Obviously the market for recreational boats has gone very soft as credit and disposable cash evaporate. This weakens the market and will drive all prices down as it did in the real estate market. I don't see why a similar loss of value will not work its way through the entire boating
world. The signs are there.
Like the real estate bubble, with credit and disposable income
around boats became desirable "toys" and that meant there needed to be places to moor and dock
them, and all the support/business for the marine
As you can see the downsizing of the marine
industry with Boaters World going belly up and WM closing branches and then who knows what's next?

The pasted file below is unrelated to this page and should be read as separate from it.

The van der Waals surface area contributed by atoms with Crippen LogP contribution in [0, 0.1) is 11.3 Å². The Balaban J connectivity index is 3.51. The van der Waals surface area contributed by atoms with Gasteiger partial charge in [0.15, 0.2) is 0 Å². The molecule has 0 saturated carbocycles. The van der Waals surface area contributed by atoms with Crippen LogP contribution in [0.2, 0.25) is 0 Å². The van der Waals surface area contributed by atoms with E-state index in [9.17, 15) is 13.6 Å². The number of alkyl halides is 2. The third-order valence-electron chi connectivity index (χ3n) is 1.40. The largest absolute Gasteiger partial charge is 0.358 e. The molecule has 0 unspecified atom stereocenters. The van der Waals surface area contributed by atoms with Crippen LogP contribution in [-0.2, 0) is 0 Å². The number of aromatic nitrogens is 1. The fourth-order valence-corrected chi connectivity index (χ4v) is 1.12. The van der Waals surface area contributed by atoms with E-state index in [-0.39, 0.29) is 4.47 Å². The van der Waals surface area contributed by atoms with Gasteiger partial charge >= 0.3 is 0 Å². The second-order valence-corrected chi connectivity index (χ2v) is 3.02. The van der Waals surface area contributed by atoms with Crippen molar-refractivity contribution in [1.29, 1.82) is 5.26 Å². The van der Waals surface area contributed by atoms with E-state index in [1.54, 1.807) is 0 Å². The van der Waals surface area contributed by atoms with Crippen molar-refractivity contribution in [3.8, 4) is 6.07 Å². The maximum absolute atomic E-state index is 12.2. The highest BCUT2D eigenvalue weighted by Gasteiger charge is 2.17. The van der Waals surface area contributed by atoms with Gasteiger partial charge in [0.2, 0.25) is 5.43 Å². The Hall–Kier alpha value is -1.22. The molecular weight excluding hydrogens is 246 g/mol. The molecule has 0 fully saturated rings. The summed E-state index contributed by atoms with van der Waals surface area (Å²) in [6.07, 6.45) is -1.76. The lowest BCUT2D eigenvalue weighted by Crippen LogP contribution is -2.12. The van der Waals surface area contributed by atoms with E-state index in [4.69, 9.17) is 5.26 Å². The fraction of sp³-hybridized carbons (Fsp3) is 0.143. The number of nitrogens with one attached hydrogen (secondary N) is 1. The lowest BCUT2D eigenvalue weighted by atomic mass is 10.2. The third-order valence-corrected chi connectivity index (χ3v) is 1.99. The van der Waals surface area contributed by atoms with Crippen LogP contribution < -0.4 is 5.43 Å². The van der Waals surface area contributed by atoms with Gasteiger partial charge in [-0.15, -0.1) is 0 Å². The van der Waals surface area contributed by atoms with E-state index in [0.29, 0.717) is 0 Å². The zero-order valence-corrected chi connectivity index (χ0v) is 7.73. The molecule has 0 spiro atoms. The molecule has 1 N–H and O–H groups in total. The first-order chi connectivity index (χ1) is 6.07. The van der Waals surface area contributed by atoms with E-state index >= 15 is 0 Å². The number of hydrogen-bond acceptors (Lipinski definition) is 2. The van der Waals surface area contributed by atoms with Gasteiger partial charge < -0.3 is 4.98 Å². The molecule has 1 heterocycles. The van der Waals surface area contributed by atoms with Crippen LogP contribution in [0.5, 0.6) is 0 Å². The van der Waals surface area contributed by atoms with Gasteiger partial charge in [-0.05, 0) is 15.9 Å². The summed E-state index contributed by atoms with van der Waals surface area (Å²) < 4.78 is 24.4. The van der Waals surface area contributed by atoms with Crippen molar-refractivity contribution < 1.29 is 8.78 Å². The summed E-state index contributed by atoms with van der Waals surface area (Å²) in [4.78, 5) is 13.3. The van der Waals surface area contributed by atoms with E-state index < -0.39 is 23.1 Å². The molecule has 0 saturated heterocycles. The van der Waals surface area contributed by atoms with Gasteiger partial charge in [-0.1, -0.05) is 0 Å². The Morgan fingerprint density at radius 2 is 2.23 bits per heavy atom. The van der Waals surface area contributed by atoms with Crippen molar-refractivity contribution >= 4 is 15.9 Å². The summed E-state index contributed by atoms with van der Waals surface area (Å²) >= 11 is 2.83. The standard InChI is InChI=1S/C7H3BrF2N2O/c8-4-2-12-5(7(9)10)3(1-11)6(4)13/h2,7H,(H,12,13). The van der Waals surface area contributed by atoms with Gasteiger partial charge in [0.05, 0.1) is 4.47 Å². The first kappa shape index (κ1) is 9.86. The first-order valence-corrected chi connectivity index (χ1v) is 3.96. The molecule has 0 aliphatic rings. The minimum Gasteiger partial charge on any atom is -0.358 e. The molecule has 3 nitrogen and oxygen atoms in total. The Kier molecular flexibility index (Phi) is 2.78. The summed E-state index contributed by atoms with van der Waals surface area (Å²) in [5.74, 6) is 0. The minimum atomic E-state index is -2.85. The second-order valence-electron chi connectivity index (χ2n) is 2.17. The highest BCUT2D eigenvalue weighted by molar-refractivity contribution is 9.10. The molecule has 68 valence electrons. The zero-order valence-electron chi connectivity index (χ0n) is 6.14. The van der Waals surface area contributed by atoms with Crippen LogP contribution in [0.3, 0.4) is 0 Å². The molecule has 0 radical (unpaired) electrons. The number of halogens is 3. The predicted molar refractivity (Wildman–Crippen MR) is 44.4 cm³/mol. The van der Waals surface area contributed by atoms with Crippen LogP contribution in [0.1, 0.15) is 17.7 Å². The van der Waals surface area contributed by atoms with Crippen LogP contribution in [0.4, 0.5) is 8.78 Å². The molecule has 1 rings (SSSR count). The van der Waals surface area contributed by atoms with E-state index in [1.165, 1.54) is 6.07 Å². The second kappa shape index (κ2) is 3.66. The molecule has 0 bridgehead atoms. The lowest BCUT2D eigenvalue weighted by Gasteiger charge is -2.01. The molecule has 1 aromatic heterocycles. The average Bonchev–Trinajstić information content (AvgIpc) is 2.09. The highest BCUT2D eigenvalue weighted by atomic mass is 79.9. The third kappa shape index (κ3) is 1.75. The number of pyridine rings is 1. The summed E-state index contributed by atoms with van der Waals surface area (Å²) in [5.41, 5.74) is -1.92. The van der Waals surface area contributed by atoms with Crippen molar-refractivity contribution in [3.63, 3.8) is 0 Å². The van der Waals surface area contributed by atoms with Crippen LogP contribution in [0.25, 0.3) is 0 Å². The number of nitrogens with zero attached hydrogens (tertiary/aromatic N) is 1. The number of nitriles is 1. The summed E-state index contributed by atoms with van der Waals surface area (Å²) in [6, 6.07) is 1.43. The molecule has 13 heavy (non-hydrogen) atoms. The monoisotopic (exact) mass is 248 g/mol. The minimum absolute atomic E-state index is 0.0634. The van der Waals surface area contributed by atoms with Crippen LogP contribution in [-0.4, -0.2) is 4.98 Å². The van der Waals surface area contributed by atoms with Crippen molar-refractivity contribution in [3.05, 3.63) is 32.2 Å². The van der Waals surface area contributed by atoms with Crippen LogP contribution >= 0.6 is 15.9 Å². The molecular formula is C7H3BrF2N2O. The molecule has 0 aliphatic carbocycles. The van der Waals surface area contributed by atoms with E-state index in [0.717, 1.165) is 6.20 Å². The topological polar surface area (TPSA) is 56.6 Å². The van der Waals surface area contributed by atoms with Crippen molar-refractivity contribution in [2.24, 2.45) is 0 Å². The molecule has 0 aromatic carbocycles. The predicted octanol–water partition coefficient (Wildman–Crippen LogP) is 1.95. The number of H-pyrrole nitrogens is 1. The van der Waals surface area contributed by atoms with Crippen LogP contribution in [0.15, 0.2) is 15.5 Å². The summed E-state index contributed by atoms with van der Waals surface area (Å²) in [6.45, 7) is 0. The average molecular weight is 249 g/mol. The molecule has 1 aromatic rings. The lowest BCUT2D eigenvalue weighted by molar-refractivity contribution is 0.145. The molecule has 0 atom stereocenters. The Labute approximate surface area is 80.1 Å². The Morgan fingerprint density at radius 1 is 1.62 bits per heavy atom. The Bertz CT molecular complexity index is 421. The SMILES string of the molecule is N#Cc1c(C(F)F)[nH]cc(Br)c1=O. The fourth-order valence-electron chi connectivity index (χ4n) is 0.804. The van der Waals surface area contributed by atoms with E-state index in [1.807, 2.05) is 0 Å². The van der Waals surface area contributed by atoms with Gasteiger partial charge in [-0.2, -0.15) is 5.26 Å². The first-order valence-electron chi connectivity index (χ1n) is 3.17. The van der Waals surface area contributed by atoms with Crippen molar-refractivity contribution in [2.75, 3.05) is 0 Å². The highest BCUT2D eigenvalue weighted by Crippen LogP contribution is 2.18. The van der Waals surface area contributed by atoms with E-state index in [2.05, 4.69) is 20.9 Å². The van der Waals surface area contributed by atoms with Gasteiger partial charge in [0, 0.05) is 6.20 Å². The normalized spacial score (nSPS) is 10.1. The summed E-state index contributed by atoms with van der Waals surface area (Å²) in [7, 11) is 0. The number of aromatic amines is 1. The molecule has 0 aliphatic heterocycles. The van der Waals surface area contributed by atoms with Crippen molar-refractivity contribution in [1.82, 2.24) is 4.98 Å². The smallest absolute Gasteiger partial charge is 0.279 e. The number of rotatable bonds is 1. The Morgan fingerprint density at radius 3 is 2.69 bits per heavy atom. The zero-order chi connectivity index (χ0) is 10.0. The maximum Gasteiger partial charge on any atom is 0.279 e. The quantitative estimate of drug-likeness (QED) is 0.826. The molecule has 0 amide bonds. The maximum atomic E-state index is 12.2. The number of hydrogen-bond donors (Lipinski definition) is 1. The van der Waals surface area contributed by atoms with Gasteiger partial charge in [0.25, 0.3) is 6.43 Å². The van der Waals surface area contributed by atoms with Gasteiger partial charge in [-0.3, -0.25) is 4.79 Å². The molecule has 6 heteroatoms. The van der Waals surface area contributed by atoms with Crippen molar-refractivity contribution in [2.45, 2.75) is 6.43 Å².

The sub prime may have started with the lower tier of home owners, but it also hit "speculators" in the real estate game
who over leveraged and took a haircut when credit dried up, and they couldn't move their properties except perhaps at a loss. This then drove the next tier of real estate prices down. And of course some top tier properties hit the market as the wealthy also saw their wealth evaporate and they pull back on their excesses. Villas, McMansions and huge expensive homes are up for sale
at greatly reduced prices. People in NYC
are walking away from six fugure deposits on apartments.
I think the same is happening in the recreational boating
world. Some people who need cash are finding that any "equity" that they had in their boats is not there. If they had a ship's mortgage they may be upside down, ie the boat will fetish less than they owe on their mortgage, which is increasing difficult to pay for and a low priority.
I suppose this may induce partnerships and abandoned ships and will definitely mean a overall depression in the entire marine sector. As in any downturn in the market, those with cash can scoop up assets which are undervalued at great prices.